The history of axe throwing is a fascinating subject, and although, as far as we know, it isn’t a part of any educational syllabus (even if it should be), and if anyone should have a degree in axe throwing history, it certainly should be us.
Throughout history, axes have been popular as both a tool and a weapon due to the cheapness of their make, being one of the oldest tools known to man. They were common in the stone age, initially made without a handle (or haft) and a stone cutting edge.
They were quickly turned into weapons. However, thrown axes were not used until 400-500 AD.
Where Did Axe Throwing Originate From?
Axes are first thought to have been used in the early Middle age as a weapon, commonly associated with the Franks, typically using the Francisca axe, the most famous type of throwing axe, for whom it was the national weapon.
The Francisca axe was also popular amongst many other Germanic Tribes at the time.
Certain historians believe that the thrown axe was not actually used in battles, many of whom believe it would have been folly to throw away a prized weapon and then be unarmed in the face of an enemy. Instead, other historians believe that it was used in food hunting due to the difficulty of getting within an arm’s length of an animal, making thrown weapons a great alternative.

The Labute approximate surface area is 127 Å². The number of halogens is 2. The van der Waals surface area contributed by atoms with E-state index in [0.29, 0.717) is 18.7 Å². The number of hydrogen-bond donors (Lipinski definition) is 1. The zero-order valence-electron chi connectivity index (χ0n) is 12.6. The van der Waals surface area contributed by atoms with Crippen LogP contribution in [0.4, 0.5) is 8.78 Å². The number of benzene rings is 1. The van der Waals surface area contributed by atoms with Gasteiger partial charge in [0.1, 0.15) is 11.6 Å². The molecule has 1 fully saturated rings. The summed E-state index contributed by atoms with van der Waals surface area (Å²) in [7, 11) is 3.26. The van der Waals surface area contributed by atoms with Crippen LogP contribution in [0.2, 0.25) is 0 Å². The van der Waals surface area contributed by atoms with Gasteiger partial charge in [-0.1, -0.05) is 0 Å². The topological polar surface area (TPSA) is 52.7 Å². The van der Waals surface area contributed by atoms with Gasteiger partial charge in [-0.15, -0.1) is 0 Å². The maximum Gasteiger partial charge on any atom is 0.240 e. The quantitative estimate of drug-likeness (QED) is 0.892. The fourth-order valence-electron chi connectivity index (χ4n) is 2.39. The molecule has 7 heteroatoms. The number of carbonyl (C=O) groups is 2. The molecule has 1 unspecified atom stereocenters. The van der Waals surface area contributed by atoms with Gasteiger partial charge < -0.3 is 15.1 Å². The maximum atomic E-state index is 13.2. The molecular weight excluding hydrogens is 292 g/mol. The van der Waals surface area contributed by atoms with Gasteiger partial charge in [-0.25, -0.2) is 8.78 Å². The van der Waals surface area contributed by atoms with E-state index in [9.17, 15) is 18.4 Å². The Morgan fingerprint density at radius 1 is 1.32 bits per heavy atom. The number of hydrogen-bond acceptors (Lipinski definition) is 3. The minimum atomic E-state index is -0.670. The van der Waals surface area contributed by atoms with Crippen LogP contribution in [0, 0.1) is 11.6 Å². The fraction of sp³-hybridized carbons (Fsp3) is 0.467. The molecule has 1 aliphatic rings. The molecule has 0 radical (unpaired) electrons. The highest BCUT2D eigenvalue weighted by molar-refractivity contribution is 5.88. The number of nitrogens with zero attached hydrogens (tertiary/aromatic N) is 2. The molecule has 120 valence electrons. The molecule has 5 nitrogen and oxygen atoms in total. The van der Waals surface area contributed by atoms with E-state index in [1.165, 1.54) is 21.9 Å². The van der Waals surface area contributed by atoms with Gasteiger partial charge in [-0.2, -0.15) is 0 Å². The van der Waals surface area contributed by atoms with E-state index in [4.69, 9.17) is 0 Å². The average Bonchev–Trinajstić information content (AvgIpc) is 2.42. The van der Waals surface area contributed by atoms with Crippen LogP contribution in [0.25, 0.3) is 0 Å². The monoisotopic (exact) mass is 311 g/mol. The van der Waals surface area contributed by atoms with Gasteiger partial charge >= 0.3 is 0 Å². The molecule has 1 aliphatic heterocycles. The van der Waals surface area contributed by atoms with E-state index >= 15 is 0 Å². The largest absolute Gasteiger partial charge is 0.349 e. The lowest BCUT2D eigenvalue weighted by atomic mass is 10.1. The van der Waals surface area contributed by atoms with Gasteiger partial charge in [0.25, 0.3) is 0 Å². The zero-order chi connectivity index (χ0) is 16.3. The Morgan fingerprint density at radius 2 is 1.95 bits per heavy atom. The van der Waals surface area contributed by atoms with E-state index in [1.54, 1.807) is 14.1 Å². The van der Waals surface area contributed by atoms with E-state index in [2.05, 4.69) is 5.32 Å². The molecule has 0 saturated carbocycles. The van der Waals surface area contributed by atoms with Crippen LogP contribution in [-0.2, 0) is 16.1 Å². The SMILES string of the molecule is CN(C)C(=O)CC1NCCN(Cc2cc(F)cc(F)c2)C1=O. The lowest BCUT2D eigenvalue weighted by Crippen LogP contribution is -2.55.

Other historians have a different view of axe throwing history, claiming axes were thrown before hand-to-hand combat, providing a psychological edge to their war efforts. The Francisca would often have a random trajectory, so it was difficult to predict where the axe was going to go.
After a volley, enemies would often run, fearing another volley would follow.
In the late Middle Ages, throwing axes were a common feature, made of iron, and were often used by both foot soldiers and knights.